Choices we make shape our bodies
Published 05/08/2014 | 02:30
Last week, along with my other half, I had a short holiday in hotel in the west of Ireland. Over the course of three breakfast sittings, I found myself observing the eating habits of other guests, where I noticed a consistent and somewhat concerning pattern.
Before I continue, three caveats.
Firstly, I am not a nutritionist. I have read extensively on the subject but don't profess to be an expert. Secondly, I live by an 80/20 principle, where I endeavour to eat well 80pc of the time, whilst allowing for some indulgences too. Finally, I appreciate that people were on holidays, so my observations might not be reflective of normal food choices.
Every time we make a purchase in a supermarket or choose from a breakfast buffet, we have options. I now realise it is in our moments of decision with selecting food choices, that we shape and influence our body and its future.
Over the course of three days, two patterns emerged. The first was four or five tables who abided by the same 80/20 principle. Some were families, others couples on a short break. The people at these tables had fresh fruit, a healthy cereal followed by eggs, maybe a slice of bacon and some healthy breads. One of these tables was a group of eight septuagenarians, the majority of whom ate fruit, porridge and healthy bread with tea. A few also had a single slice of bacon or sausage and some eggs or mushrooms. All looked very healthy and were a normal weight.
The remainder - and I know I am generalising - decided to ignore the fruit buffet, the porridge and the healthy cereals/breads. Their plates instead, contained less healthy cereal options and sizeable Irish breakfasts. I saw one dad chose only croissants and processed fruit juice for his family of five. Another shared a large café mocha with his three-year-old. I also noticed most teenagers had only a fry or muffins and croissants. Many in this second cohort looked quite unfit and carried excess weight.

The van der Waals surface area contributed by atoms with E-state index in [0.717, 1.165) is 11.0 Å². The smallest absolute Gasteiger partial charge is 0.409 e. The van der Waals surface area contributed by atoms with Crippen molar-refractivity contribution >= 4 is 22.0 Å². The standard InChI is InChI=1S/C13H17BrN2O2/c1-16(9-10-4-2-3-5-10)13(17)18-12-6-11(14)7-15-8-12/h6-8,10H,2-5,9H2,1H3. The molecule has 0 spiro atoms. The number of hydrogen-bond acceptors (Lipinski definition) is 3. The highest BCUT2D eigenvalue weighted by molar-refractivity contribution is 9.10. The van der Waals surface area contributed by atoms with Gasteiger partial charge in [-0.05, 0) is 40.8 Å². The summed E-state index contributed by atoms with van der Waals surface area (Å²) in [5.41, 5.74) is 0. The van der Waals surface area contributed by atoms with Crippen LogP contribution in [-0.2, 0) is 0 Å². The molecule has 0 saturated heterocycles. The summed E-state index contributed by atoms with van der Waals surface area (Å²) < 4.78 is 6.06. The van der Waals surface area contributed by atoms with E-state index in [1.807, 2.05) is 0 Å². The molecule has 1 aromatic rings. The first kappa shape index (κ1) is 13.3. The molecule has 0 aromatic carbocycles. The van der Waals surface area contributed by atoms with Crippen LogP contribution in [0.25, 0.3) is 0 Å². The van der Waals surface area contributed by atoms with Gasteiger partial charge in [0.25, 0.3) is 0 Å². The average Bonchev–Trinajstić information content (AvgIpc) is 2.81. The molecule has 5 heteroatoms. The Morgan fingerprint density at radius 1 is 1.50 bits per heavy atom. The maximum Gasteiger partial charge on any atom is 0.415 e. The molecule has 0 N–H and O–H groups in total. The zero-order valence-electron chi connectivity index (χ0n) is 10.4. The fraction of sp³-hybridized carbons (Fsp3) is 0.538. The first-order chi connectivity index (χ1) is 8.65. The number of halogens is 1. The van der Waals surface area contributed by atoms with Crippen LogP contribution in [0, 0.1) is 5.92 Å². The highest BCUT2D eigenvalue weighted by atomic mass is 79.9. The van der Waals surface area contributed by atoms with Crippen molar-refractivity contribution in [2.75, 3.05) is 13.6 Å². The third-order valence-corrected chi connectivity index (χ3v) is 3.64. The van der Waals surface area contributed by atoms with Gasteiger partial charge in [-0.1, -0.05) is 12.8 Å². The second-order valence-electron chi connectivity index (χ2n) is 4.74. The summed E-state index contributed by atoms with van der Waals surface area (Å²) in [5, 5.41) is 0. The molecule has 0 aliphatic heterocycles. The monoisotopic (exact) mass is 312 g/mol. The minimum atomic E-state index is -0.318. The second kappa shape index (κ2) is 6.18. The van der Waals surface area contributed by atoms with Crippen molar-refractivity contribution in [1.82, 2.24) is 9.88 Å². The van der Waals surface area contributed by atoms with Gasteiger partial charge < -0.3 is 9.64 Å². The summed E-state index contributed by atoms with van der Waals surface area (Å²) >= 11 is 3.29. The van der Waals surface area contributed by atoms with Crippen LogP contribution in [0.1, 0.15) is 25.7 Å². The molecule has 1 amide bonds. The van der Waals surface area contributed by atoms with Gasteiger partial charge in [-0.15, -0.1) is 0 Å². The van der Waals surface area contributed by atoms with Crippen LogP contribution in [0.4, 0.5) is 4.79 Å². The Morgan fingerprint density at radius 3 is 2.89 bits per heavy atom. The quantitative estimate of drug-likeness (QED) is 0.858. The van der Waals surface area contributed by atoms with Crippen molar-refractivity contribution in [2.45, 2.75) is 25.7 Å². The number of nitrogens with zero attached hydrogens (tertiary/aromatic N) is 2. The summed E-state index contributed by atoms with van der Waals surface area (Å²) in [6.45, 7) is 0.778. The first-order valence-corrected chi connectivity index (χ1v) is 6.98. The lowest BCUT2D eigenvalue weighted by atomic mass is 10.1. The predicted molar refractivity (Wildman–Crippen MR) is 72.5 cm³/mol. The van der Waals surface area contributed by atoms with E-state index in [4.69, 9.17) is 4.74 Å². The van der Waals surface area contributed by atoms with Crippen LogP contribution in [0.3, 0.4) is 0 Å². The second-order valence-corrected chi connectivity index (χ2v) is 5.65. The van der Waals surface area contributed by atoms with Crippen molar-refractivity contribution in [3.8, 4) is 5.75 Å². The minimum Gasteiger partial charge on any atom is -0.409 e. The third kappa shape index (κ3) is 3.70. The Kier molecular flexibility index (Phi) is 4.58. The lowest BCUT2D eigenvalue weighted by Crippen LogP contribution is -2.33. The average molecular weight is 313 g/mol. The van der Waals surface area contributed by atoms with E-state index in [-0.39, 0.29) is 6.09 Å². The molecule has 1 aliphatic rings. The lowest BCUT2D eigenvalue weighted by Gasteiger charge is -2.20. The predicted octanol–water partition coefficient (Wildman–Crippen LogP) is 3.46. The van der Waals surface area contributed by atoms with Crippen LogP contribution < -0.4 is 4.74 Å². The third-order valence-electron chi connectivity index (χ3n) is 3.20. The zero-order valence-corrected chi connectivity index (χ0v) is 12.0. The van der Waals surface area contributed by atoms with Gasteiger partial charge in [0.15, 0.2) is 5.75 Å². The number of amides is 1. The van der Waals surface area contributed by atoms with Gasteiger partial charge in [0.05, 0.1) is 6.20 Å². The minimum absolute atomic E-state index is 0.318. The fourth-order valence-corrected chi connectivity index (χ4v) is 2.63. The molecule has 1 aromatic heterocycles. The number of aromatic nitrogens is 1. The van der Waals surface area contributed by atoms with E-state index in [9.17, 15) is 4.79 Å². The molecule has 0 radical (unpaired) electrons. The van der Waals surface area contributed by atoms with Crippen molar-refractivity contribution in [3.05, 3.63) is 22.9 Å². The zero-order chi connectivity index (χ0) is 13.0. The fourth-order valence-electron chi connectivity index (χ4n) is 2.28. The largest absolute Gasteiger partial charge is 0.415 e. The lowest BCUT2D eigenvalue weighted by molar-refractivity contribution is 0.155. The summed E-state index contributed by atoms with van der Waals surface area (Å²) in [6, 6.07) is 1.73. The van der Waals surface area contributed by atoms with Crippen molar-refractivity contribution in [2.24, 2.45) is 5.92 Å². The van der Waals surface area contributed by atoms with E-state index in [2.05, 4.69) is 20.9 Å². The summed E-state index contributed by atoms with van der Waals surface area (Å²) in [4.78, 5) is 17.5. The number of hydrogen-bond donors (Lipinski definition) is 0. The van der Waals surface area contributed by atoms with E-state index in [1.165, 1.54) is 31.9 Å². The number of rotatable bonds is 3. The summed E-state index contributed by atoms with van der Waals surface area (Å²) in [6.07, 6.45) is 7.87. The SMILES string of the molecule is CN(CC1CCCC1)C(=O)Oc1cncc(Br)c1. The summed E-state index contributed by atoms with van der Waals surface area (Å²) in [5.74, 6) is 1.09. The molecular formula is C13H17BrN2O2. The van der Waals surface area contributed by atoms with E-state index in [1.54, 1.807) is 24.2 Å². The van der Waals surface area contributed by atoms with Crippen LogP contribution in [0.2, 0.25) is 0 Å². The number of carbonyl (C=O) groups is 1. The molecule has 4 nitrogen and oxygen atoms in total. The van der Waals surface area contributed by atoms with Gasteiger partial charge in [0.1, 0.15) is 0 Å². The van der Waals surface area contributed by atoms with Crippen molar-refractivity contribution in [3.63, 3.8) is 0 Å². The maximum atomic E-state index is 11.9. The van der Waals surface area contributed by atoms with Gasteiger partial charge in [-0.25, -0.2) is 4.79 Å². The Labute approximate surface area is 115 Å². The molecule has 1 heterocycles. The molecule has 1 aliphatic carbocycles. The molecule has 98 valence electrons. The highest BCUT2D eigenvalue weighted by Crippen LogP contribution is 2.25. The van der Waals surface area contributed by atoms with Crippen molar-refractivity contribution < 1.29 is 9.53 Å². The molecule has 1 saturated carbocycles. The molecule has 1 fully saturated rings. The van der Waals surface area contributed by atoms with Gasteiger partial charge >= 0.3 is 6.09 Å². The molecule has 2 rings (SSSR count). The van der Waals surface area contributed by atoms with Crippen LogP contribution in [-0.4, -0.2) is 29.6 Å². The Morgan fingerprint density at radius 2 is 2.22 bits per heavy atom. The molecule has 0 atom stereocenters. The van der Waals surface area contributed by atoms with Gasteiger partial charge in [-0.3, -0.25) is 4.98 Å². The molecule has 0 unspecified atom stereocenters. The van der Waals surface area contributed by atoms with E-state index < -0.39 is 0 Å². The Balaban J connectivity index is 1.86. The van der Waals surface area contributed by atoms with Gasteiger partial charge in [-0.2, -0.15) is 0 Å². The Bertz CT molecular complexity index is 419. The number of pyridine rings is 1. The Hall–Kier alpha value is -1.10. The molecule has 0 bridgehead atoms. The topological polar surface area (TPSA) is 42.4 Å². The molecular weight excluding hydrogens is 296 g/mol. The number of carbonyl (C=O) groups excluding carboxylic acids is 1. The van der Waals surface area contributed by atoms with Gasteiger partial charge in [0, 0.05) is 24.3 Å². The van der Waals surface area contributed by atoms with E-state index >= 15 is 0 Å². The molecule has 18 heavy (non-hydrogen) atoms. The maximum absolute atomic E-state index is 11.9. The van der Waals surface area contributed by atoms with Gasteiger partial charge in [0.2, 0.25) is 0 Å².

Once I would have been in the latter camp. That led me to putting on 3.5 stone in my 20s and the early symptoms of a more serious health problem. Thankfully, I made a decision to change what was a 20/80 principle at the time; 20pc being good food choices and 80pc not so good. I have simply reversed the percentages to a more positive 80/20 eating framework and as a result, feel full of energy almost all the time. One exception to this was two years ago, where I made poor food choices for four consecutive days while working in the UK. During that week, my energy levels plummeted. It really made me realise, I am what I eat.
Every time I put food into it my body, it is giving me a 'tick' for good food or an 'X' for bad. Of course, exercise can influence this but nonetheless, the quality of my decision making directly impacts me every day.
I do believe we can learn from the older people we sat close by each morning. They chose simple healthy options with the odd treat as well. They were full of energy and life.
Health & Living